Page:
“The fact that ISIS murders more Muslims than any other group is omitted from the narrative. . .” That’s kind of the point. Muslims in majority-Muslim countries eighty-six each other as well as minorities every day. When they kill people in a civilized country, it’s news, kind of like man bites dog.

    • Chris Corte

      Plenty of “civilized” countries are majority-Muslim, too. Right?

  • John D

    I’m just a “regular” guy. I think it is normal to feel more sympathy for groups you associate with. I don’t claim that this is fair…. but I do claim that it is normal.

    It is a bit hard to just get out of bed some days. There are so many problems in the world that it is hard to know how to start to fix them. I feel like I can do more to fix problems that I am familiar with. I am also more motivated to solve problems that happen to groups I more often associate with.

    So, I focus on those I know more…. those I love more… and those I have more in common with. My sympathies, my duty, and my love is expressed in circles. The most valuable circle is my family… then friends… then local community… then country… then world. I think this is just part of my human experience…. and I think this is relatively common.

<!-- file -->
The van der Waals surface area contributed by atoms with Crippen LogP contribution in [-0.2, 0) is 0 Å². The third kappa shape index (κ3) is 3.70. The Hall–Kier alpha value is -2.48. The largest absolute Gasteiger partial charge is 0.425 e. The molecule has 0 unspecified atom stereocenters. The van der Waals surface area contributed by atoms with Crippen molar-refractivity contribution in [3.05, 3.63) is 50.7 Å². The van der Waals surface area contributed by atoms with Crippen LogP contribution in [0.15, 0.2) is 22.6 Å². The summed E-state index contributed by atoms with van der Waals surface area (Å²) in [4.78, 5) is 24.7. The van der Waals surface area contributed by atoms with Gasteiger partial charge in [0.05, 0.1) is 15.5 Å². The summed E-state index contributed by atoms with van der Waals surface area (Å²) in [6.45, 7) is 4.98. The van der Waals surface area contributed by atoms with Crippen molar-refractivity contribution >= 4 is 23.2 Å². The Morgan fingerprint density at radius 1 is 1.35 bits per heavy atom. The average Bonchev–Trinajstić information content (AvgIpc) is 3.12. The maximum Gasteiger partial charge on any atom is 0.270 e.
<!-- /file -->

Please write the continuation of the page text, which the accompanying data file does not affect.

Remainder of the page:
I agree that it is valuable for us to understand our biases. It is not realistic to expect us to not have these biases.

    • Rena

      Perhaps more people of minority groups should ban together in greater numbers so their voice takes on volume to be heard. “Black Lives Matter” works because it is frequent and visible. I think more people would pay attention if the reaction to these global events you describe was louder. Where are the minority leaders like yourself to scream about these slaughters when they occur? How can we elevate your voice and supporters like you, Sincere, to bring these atrocities to the world’s attention? We need more minorities in the media, I think. If the media won’t hire you, start your own method to voice what needs to be heard.

  • Ben Johnson

    My first instinct was to throw out the excuse that the Brussels and Paris attacks get more coverage because the local media in those areas are already affiliated with the American media. But thinking on that for a moment, it’s very likely that the reason such a situation exists in the first place is rooted in the unspoken belief that African and Middle Eastern people are less important than Europeans.

    • willknutsen